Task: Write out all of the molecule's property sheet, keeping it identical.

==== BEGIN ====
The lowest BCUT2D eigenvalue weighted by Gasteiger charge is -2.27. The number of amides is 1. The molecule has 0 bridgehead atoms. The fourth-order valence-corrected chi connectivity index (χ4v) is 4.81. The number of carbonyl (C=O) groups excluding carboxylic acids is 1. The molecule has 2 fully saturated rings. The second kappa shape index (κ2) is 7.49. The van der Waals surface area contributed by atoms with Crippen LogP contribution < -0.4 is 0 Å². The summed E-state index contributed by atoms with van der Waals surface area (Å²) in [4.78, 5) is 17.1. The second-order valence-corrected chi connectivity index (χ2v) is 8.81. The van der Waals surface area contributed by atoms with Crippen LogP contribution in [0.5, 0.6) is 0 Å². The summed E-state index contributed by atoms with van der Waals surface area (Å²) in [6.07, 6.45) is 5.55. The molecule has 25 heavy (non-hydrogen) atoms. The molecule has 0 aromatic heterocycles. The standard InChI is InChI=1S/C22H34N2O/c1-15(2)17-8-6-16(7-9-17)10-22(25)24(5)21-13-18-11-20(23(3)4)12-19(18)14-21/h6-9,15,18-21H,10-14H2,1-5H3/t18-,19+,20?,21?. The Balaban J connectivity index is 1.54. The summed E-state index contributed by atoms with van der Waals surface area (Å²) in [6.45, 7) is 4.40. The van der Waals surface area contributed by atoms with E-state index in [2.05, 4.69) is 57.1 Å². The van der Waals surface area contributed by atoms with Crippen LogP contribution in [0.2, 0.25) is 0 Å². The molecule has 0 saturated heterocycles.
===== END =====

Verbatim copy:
The lowest BCUT2D eigenvalue weighted by Gasteiger charge is -2.27. The number of amides is 1. The molecule has 0 bridgehead atoms. The fourth-order valence-corrected chi connectivity index (χ4v) is 4.81. The number of carbonyl (C=O) groups excluding carboxylic acids is 1. The molecule has 2 fully saturated rings. The second kappa shape index (κ2) is 7.49. The van der Waals surface area contributed by atoms with Crippen LogP contribution < -0.4 is 0 Å². The summed E-state index contributed by atoms with van der Waals surface area (Å²) in [4.78, 5) is 17.1. The second-order valence-corrected chi connectivity index (χ2v) is 8.81. The van der Waals surface area contributed by atoms with Crippen LogP contribution in [0.5, 0.6) is 0 Å². The summed E-state index contributed by atoms with van der Waals surface area (Å²) in [6.07, 6.45) is 5.55. The molecule has 25 heavy (non-hydrogen) atoms. The molecule has 0 aromatic heterocycles. The standard InChI is InChI=1S/C22H34N2O/c1-15(2)17-8-6-16(7-9-17)10-22(25)24(5)21-13-18-11-20(23(3)4)12-19(18)14-21/h6-9,15,18-21H,10-14H2,1-5H3/t18-,19+,20?,21?. The Balaban J connectivity index is 1.54. The summed E-state index contributed by atoms with van der Waals surface area (Å²) in [6.45, 7) is 4.40. The van der Waals surface area contributed by atoms with E-state index in [2.05, 4.69) is 57.1 Å². The van der Waals surface area contributed by atoms with Crippen LogP contribution in [0.2, 0.25) is 0 Å². The molecule has 0 saturated heterocycles.